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Archive for April 6th, 2018

“Deeply disturbing, but necessary” – Independent Online reviews Redi Tlhabi’s Khwezi

In August 2016, following the announcement of the results of South Africa’s heated municipal election, four courageous young women interrupted Jacob Zuma’s victory address, bearing placards asking us to ‘Remember Khwezi’.

Before being dragged away by security guards, their powerful message had hit home and the public was reminded of the tragic events of 2006, when Zuma was on trial for the rape of Fezekile Ntsukela Kuzwayo, better known as Khwezi. In the aftermath of the trial, which saw Zuma acquitted, Khwezi was vilified by his many supporters and forced to take refuge outside of South Africa.

Ten years later, just two months after this protest had put Khwezi’s struggle back into the minds and hearts of South Africans, Khwezi passed away … But not before she had slipped back into South Africa and started work with Redi Tlhabi on a book about her life.

How as a young girl living in ANC camps in exile she was raped by the very men who were supposed to protect her; how as an adult she was driven once again into exile, suffering not only at the hands of Zuma’s devotees but under the harsh eye of the media.
 
 
In sensitive and considered prose, journalist Redi Tlhabi breathes life into a woman for so long forced to live in the shadows. In giving agency back to Khwezi, Tlhabi is able to focus a broader lens on the sexual abuse that abounded during the ‘struggle’ years, abuse which continues to plague women and children in South Africa today.

Redi Tlhabi is a Johannesburg talk show radio host, broadcast journalist, and author. Tlhabi was born in 1978. She graduated from college with degrees in Political Economy and English Literature. When she’s not studying, presenting radio or TV shows, she reads extensively and runs marathons. Tlhabi won the prestigious Sunday Times Alan Paton Award in 2013.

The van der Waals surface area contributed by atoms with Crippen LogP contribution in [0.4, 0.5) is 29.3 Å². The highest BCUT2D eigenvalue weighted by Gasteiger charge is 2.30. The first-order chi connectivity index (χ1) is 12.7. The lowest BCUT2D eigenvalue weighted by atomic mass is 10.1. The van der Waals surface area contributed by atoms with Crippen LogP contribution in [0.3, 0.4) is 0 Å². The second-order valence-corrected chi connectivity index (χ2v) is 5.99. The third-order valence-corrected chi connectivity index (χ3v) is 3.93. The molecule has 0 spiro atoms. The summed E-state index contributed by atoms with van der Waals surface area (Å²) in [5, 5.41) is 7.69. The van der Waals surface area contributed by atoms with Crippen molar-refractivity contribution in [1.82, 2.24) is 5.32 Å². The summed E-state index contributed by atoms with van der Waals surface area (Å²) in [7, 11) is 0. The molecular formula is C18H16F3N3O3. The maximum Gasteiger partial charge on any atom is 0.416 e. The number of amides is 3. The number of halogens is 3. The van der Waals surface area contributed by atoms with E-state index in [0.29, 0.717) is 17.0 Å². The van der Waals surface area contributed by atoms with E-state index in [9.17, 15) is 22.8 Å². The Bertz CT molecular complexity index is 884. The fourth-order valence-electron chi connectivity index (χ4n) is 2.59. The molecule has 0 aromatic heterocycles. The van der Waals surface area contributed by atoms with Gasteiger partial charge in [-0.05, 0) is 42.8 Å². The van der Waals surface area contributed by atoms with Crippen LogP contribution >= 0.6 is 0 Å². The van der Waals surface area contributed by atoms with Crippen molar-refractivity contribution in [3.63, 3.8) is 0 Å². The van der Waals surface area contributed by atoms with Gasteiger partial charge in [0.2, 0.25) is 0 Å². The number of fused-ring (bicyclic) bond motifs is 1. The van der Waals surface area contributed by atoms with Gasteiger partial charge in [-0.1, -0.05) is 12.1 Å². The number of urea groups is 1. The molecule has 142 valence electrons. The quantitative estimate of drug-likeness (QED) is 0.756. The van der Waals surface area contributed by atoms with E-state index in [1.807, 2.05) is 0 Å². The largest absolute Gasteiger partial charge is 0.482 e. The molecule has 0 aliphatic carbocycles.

Orielle Berry reviewed Tlhabi’s powerful book for IOL shortly after it was published. A must-read:

It’s small wonder that copies of Khwezi sold out just days after its simultaneous launch in Johannesburg and Cape Town.

Aside from being long overdue, the book about Jacob Zuma’s rape accuser raises uncomfortable questions not only about attitudes towards sexual consent but points a finger at how the law system won but how justice was failed.

Khwezi is a long-overdue book because, for more than a decade, many did not know much about Fezekile Ntsukela Kuzwayo, the woman who laid rape charges against Zuma. Following the much-publicised trial, Zuma, then deputy president, was acquitted.

For more than a decade, Khwezi disappeared off the radar, hounded out of the country in the trial’s aftermath, living in Amsterdam and Dar es Salaam before returning to the land of her birth.

Author Redi Tlhabi met Khwezi, who used the name to protect her identity during the court case, when she started working with her on a book about her; and, as she writes, given the type of person Khwezi was, it was difficult not to be drawn in personally to her story.

Sadly, after living with HIV for years, she died last year, succumbing not only to the illness but to depression and a lack of direction following her rape and the acquittal.

The book thus, by default, has become not only a memoir but also a tribute to a woman marked by her bravery and also “otherness” in the life she lived. The book is many things. It is emotionally rendered; it is incisive and causes a great deal of discomfort. It also creates a sense of shock and deep anger and even doubt. Possibly this is all for the good – because it creates a much-needed conversation.

Continue reading Berry’s review here.

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